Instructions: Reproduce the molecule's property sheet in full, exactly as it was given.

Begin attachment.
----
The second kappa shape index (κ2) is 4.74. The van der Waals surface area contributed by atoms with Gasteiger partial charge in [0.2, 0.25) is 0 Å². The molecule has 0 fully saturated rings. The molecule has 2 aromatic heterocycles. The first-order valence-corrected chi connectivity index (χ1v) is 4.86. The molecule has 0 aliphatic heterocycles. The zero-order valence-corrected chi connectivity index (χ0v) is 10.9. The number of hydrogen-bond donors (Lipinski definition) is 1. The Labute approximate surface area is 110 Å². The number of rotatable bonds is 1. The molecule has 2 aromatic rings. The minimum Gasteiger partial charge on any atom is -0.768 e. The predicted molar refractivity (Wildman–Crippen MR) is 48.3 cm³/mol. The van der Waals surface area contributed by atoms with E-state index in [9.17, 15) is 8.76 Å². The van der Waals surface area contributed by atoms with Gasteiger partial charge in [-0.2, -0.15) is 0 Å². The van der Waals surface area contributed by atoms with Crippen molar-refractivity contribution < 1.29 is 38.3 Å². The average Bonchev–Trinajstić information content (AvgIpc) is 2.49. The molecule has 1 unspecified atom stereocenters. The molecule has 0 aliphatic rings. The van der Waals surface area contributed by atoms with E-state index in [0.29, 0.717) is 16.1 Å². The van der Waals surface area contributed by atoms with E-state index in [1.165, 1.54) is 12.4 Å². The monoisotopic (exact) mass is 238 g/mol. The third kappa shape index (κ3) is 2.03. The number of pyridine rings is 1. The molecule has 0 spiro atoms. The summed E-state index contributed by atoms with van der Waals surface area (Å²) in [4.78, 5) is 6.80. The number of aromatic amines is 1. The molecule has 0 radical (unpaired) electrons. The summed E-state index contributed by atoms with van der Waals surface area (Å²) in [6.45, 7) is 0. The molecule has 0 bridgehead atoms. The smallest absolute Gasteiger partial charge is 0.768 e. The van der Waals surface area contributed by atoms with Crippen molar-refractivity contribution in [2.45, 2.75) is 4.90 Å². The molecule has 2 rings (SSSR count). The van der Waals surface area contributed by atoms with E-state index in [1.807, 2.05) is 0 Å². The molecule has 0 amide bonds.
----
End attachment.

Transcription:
The second kappa shape index (κ2) is 4.74. The van der Waals surface area contributed by atoms with Gasteiger partial charge in [0.2, 0.25) is 0 Å². The molecule has 0 fully saturated rings. The molecule has 2 aromatic heterocycles. The first-order valence-corrected chi connectivity index (χ1v) is 4.86. The molecule has 0 aliphatic heterocycles. The zero-order valence-corrected chi connectivity index (χ0v) is 10.9. The number of hydrogen-bond donors (Lipinski definition) is 1. The Labute approximate surface area is 110 Å². The number of rotatable bonds is 1. The molecule has 2 aromatic rings. The minimum Gasteiger partial charge on any atom is -0.768 e. The predicted molar refractivity (Wildman–Crippen MR) is 48.3 cm³/mol. The van der Waals surface area contributed by atoms with E-state index in [9.17, 15) is 8.76 Å². The van der Waals surface area contributed by atoms with Gasteiger partial charge in [-0.2, -0.15) is 0 Å². The van der Waals surface area contributed by atoms with Crippen molar-refractivity contribution < 1.29 is 38.3 Å². The average Bonchev–Trinajstić information content (AvgIpc) is 2.49. The molecule has 1 unspecified atom stereocenters. The molecule has 0 aliphatic rings. The van der Waals surface area contributed by atoms with E-state index in [0.29, 0.717) is 16.1 Å². The van der Waals surface area contributed by atoms with E-state index in [1.165, 1.54) is 12.4 Å². The monoisotopic (exact) mass is 238 g/mol. The third kappa shape index (κ3) is 2.03. The number of pyridine rings is 1. The molecule has 0 spiro atoms. The summed E-state index contributed by atoms with van der Waals surface area (Å²) in [4.78, 5) is 6.80. The number of aromatic amines is 1. The molecule has 0 radical (unpaired) electrons. The summed E-state index contributed by atoms with van der Waals surface area (Å²) in [6.45, 7) is 0. The molecule has 0 bridgehead atoms. The smallest absolute Gasteiger partial charge is 0.768 e. The van der Waals surface area contributed by atoms with Crippen molar-refractivity contribution in [2.45, 2.75) is 4.90 Å². The molecule has 2 rings (SSSR count). The van der Waals surface area contributed by atoms with E-state index in [1.807, 2.05) is 0 Å². The molecule has 0 amide bonds.